Crossroads Asia | Politics | Central Asia

Infrastructure Failure Tests Kazakhstan’s Government

Tokayev threatens to fire the ministers that fail to reach substantial progress in remedying the heating crisis.

Infrastructure Failure Tests Kazakhstan’s Government
Credit: Facebook / Akorda

Kazakhstan’s President Kassym-Jomart Tokayev said the heating crisis that left the northeastern town of Ekibastuz at -30 degrees Celsius for 10 days was the product of “irresponsible governance” and threatened to make an example of those who failed to coordinate the work of the power plant.

Tokayev’s words, spoken at a joint meeting of ministers and regional governors on December 12, were consistent with the president’s strong-arm attitude of 2022. Since the events of Bloody January, Tokayev has shown resolve in breaking with the “old regime” and replacing it with his so-called “New Kazakhstan.”

To do so, Tokayev has had to show confidence. He repeatedly talked about changes and new pathways, signaling that the time of defining him as “a product of the old regime” was now over.

His criticism of the three-decade rule of Nursultan Nazarbayev has continued steadily since January, with strong words regarding the “colossal concentration” of wealth in the hands of a few, powerful individuals.

At the recent government meeting, Tokayev tackled yet another issue: a lack of accountability. According to him, the government disregards key problems for too long, until they turn into crises. 

“We are used to sweeping consumer complaints under the rug. This practice has led to massive consequences, which required enormous resources to be resolved. We need to learn the lesson, carry out an investigation into why this happened, and make appropriate decisions,” Tokayev said.

A report by Vlast.kz showed the dire conditions with which residents of Ekibastuz, a city of 150,000 people located 300 kilometers east of Astana, had to cope for more than a week, after a power plant failure during a cold snap that never saw temperatures go above -20 degrees Celsius. 

Locals could only heat their apartments with electric stoves, and only when the city supplied electricity. Until the state of emergency was lifted on December 8, most homes only received electricity for a few hours every day. Little by little, housing complexes were reattached to the heating grid, as the problems at the Thermal Power Plant (TPP) were patched.

“I wake up from the cold every day at 6 a.m., because at 2 a.m. they cut off electricity,” one resident told Vlast.kz reporters last week.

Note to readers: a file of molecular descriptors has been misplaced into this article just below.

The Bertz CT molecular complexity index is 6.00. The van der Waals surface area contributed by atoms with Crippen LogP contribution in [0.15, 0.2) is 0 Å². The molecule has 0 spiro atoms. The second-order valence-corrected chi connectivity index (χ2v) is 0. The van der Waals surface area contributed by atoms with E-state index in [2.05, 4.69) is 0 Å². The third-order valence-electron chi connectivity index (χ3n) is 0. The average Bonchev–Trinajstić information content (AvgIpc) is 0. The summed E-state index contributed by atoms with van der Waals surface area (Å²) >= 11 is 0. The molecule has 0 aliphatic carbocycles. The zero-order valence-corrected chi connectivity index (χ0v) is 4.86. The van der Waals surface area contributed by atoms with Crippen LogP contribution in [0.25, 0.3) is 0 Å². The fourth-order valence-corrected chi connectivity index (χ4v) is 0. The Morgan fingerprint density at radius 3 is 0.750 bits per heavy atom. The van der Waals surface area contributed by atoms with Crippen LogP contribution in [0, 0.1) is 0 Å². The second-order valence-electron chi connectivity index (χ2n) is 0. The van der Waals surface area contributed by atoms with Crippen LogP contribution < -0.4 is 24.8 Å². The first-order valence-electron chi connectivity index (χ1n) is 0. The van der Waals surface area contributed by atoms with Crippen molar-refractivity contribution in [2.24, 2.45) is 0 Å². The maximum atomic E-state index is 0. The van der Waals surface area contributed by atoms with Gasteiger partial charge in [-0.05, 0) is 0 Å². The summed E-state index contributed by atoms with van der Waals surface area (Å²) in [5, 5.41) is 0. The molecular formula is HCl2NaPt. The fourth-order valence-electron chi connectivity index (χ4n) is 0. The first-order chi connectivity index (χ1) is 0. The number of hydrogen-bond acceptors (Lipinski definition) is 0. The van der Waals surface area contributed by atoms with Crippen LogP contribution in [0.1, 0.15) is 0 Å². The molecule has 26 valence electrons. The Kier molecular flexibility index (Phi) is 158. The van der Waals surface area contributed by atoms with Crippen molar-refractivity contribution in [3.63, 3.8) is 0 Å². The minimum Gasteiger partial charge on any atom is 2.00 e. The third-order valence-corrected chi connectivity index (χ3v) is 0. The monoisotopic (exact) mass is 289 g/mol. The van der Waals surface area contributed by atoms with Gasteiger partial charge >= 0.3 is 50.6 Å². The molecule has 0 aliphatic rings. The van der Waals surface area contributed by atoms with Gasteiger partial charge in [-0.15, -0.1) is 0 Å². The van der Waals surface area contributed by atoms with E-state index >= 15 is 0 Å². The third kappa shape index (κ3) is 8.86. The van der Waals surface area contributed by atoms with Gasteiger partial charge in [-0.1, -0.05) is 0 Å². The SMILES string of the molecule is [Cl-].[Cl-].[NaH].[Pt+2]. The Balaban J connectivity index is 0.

Entire homes froze; pipes burst and their contents became blocks of ice. In some residential complexes, the sewage system stopped working and people had to use public restrooms or emergency buckets for days.

For a country rich with energy resources and a region filled with mining and processing plants, the Ekibastuz disaster is a reminder that when resources are mismanaged, a crisis is always around the corner.

In an interview, the director of the plant said that the problems at TPPs in Kazakhstan are systemic.

“Unfortunately, this year we saw a number of failures at heating networks and stations, in Taldykorgan, in Almaty. Now the question of the city of Aktau arose. TPPs in Ridder, Zhezkazgan, Ust-Kamenogorsk are under scrutiny. In my understanding, this is a systemic problem,” Bagdat Oral told Vlast.kz.

The Ekibastuz TPP is owned by Central Asian Electric Power Corporation (CAEPCO), a large corporation controlled by Aleksander Klebanov and Sergei Kan, two of Kazakhstan’s richest men. Media in Kazakhstan highlighted how their ties to more powerful business and political elites have allowed their company to thrive unchecked.

Now, the government is considering CAEPCO’s proposal to sell the Ekibastuz TPP to the state for the symbolic sum of 1 tenge.

On this matter, Tokayev said that the authorities will investigate what kind of responsibility the the owners of the plant should bear for the network failure.

“The proposal to sell the plant to the state for 1 tenge […] needs to be examined. It is necessary to find out whether the state can effectively manage such a worn-out facility,” Tokayev said. 

That TPPs and the heating infrastructure in Kazakhstan are worn out is a well-known fact both in the government corridors and among the population. Preventive mechanisms are still not in place, despite Tokayev’s claim that the situation is gradually changing. 

Hopes to witness a real change in Tokayev’s New Kazakhstan were further frustrated when he mentioned that he would fire government officials who cannot keep up with the task of modernizing Kazakhstan. Tokayev’s words echoed Nazarbayev’s “there are no untouchables” speech from 2015, and several of the Soviet-style dressing downs of the past that nonetheless yielded little to no change.